Oaxaca is long history and I don’t miss it at all. It would have been great to stay longer, but I am in the travel mood now; thirsty for what’s around the next bend.
Sunday morning Alex and I left at 9:30am after the free breakfast and the usual goodbyes. We wanted to end up somewhere a few hundred miles southeast from Oaxaca; a point where we can decide between the Yucatan Peninsula loop or a straight shot into Guatemala. Still in the mountains, there were only two viable roads to get out, one leading northeast and one leading south towards the Pacific.
Well anything leading north sounds like trouble on a trip to the bottom of the world… so we went for the ocean. One hundred and eighty more miles of mountain weaving was just what I needed. As we left Oaxaca, the road climbed back into the hills and started winding through the valleys toward Tehuantepec. This ride was much like the previous and again we were leaning hard into each and every turn to make it there in only four hours. The scenery was fantastic as well, although a lot more arid on this portion. Less jungle and more cactus, but still beautiful.
On the final elevation drop towards the sea we followed a river valley for about forty miles as it meandered to a delta. We had aspirations to ride far past Tehantepec, but as soon as we hit sea level the thermometer spiked up to 100F degrees. Even at 80mph, it’s still like peering into an open oven even with the facemask up and all vents open… absolutely unbearable. We got into town around 1:00pm dying from the heat and called it a day.
After finding a cheap hotel on the outskirts of town, we got some food and then spent the rest of the day in the air conditioned room. We went to bed early that night. The heat had worn us out and we realized we need to be up when the sun rises to cover ground in this climate.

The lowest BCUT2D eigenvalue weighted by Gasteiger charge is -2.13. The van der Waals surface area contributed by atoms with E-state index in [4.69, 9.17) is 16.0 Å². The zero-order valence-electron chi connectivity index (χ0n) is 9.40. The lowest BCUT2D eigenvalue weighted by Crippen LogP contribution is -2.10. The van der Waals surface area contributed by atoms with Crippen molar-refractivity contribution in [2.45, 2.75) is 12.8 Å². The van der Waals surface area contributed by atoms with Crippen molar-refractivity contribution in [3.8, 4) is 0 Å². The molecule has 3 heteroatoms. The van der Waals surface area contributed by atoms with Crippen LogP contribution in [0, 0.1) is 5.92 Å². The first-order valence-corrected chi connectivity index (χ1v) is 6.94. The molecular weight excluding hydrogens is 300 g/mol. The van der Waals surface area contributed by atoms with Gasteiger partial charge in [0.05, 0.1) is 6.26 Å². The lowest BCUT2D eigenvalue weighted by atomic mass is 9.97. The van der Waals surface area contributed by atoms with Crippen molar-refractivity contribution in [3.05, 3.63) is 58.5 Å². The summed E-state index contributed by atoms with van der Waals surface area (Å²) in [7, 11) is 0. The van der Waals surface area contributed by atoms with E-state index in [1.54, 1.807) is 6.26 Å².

Monday morning the alarm was set for 6:00am, but neither of us had the energy to actually get out of bed. We eventually got on the road around 8:00am moving directly east towards Tuxtla Gutierrez and then north towards Villahermosa. By the time we made it to Tuxtla, Alex’s guts were awry and he needed to get off the bike. It was breaking 100F degrees again by then so I didn’t mind. We’re now hiding in the shade of our hotel as the afternoon heat keeps ramping up.
Today’s ride finally threw us back onto the open, straight roads so we made very good time. The path kept us mostly at the base of the mountains although we did run through some extremely lush green vegetation. Jungles are new to me so I of course was thrilled. I saw some critter that looked like a hairy anteater rifling through garbage on the side of the road and also a lot of geckos sunbathing on the blacktop. Much better animal life than the all the dead livestock on the shoulder in Northern Mexico. After that section, though, we started passing more farmland on the way into Tuxtla and I think it will be more of the same for a while. Tuxtla for one night, and then we start north tomorrow very early.
More importantly, here are some photos of the last month dating back to Mazatlan. Enjoy!
|The Mazatlan motorcycle parade. Four miles of this in 90F degree heat. Alex and I were the only ones wearing helmets.|
|Jim riding his big BMW R1200 GSA. The following night was the tequila attack.|
|On top of the Devil's Backbone. The third bike by the taco stand is Sergio's. This is when he started riding with us. Also when the three semis raced for first place around a blind curve.|
|Cintia and her darling family of professors. I really enjoyed drinking mezcal and watching the NBA playoffs with her dad.|
|The insane water slide loop at El Rollo. I wasn't allowed to go down because I had zippers on my trunks. More like because I'm white.|
|The native dance at Xochicalco. Look at the lumbering giant.|
|Hanging out with my GU Spanish professor Luis outside of Uninter. Not much different from four years ago, except that I have motorcycle this time.|
|Gonzaga party in La Plazuela for happy hour. I hope we didn't corrupt them too much.|
|Looking down at Tepoztlan from the pyramid. Far in the distance you could see Cuernavaca with a better camera.|
|The river bed leading us out of the mountains down to the Pacific Ocean... and into the triple digit temperatures.|
|This bird reminded me of Kermit. He belonged to the hotel, but he hung out in the tree all day.|
|This picture doesn't do the mountains justice around here, but it's all I got. They all have that rock face look with vegetation growing everywhere possible on them.|
|A classic road warrior shot of me taken by Alex from a handlebar camera mount. Just one of the hundreds of turns we've made in the last few days.|
|A little lagoon that some lucky Mexicans get to call home high up in the mountains.|
Ta ta for now!